Unsurprisingly, large proportions of LAC youth also anticipate completing tertiary education. Across the 10 LAC countries for which PISA 2018 data are available, 74% of students expect to complete tertiary education on average. Expectations are particularly high among girls: in Brazil, Chile, Costa Rica, Peru and Mexico, between 80% and 90% of girls say that they will achieve a university-level education. Most students are unlikely to achieve such educational ambitions, however. On the eve of the pandemic, fewer than one-quarter (23.5%) of 25-34 year-olds in these 10 countries had obtained a tertiary level qualification (Figure 2.8).

In contrast with OECD countries, levels of educational ambition do not vary that greatly by socio-economic background. Among LAC students with higher scores in the PISA academic assessments – suggesting they have the ability to succeed in tertiary education – a high proportion of students from all backgrounds plan to attain that level. While this is a positive phenomenon, the data for less well-performing students raise further concerns about the level of educational ambition in LAC countries. Many of the lowest achievers also aspire to tertiary education, suggesting confusion about the academic ability required to benefit from higher education. As Figure 2.9 shows, high proportions of youth in LAC countries with very weak literacy skills (below Level 2) expect to pursue tertiary education. In the PISA assessment, students who do not attain Level 2 proficiency in reading often have difficulty when confronted with written material that is unfamiliar, or that is of moderate length and complexity. They usually need to be prompted with cues or instructions before they can engage with the text. The United Nations Sustainable Development Goals have identified Level 2 as the “minimum level of proficiency” that all children should acquire by the end of secondary education (OECD, 2019[25]).

Many young people from LAC countries also anticipate working in jobs that commonly require university attendance, but do not plan to pursue tertiary education (Figure 2.10). Such students can be characterised as having misaligned ambitions and longitudinal data point towards such students performing more poorly in the early labour market than would be expected given their personal, social and academic characteristics (Covacevich et al., 2021[16]; Covacevich et al., 2021[1]; Mann, Denis and Percy, 2020[7]). Such misalignment is especially common among students from the most disadvantaged backgrounds. These students face especially high risks of poorer outcomes than might otherwise be expected from their academic attainment.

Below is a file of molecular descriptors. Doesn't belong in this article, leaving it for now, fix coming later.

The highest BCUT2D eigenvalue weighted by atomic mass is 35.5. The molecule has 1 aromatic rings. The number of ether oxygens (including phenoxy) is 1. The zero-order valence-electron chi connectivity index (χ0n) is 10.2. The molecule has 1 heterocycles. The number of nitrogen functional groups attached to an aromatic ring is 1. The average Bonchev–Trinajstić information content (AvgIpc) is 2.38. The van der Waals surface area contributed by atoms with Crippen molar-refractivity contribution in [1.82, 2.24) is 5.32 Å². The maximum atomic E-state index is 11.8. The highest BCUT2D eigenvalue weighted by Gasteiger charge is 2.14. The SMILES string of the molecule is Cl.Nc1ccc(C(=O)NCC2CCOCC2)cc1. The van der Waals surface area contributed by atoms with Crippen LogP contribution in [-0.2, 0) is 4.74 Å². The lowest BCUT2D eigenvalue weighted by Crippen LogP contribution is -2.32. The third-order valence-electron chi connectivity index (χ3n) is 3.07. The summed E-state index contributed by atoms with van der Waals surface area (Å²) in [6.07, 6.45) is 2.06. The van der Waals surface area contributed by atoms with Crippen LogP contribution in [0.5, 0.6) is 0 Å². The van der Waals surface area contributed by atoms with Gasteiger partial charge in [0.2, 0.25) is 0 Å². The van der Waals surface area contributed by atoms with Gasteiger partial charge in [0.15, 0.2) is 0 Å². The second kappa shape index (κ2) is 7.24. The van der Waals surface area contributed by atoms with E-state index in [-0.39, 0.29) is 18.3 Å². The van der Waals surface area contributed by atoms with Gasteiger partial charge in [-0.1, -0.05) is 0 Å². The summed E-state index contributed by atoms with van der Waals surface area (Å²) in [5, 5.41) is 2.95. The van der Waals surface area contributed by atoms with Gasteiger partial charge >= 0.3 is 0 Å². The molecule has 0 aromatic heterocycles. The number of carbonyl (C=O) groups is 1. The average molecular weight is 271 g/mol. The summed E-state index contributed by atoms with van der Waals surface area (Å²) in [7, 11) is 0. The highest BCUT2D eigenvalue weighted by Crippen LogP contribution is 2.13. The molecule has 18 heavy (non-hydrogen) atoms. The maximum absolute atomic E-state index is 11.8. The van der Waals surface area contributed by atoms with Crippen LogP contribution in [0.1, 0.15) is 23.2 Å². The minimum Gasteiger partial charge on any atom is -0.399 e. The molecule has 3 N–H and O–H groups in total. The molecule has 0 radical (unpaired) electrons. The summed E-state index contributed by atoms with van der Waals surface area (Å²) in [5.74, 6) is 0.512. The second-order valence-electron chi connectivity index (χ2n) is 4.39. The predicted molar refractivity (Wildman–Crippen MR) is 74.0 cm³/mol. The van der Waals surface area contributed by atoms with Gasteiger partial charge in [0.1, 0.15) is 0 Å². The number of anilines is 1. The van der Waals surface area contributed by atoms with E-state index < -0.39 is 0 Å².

In contrast, students in LAC countries are less interested in working in skilled or semi-skilled occupations. There are three major ISCO groups related to skilled and semi-skilled employment, which in many countries is commonly entered through programmes of vocational education and training (VET):

  • Major group 6: Skilled agricultural, forestry and fishery workers

  • Major group 7: Craft and related trades workers

  • Major group 8: Plant and machine operators and assemblers.

In LAC countries, as well as in Portugal and Spain, the proportions of students expressing an interest in these careers are low – 1% to 7% (Figure 2.11). In the 10 countries for which data are available, on average 6% of boys anticipate working in an ISCO 6, 7 or 8 occupation, compared to 26% of boys in Germany, 25% in Switzerland, 10% in Portugal, 8% in Spain and an OECD average (all countries) of 17%. On average, in the LAC countries which are the focus of this chapter, 39% of adult men work in such professions (ILO, n.d.[24]). The levels of interest in such professions among girls are especially low. Only in Argentina, Brazil, Chile and Panama is it possible to detect any interest from girls in skilled and semi-skilled employment, and even here fewer than 2% of girls expect to work in such jobs.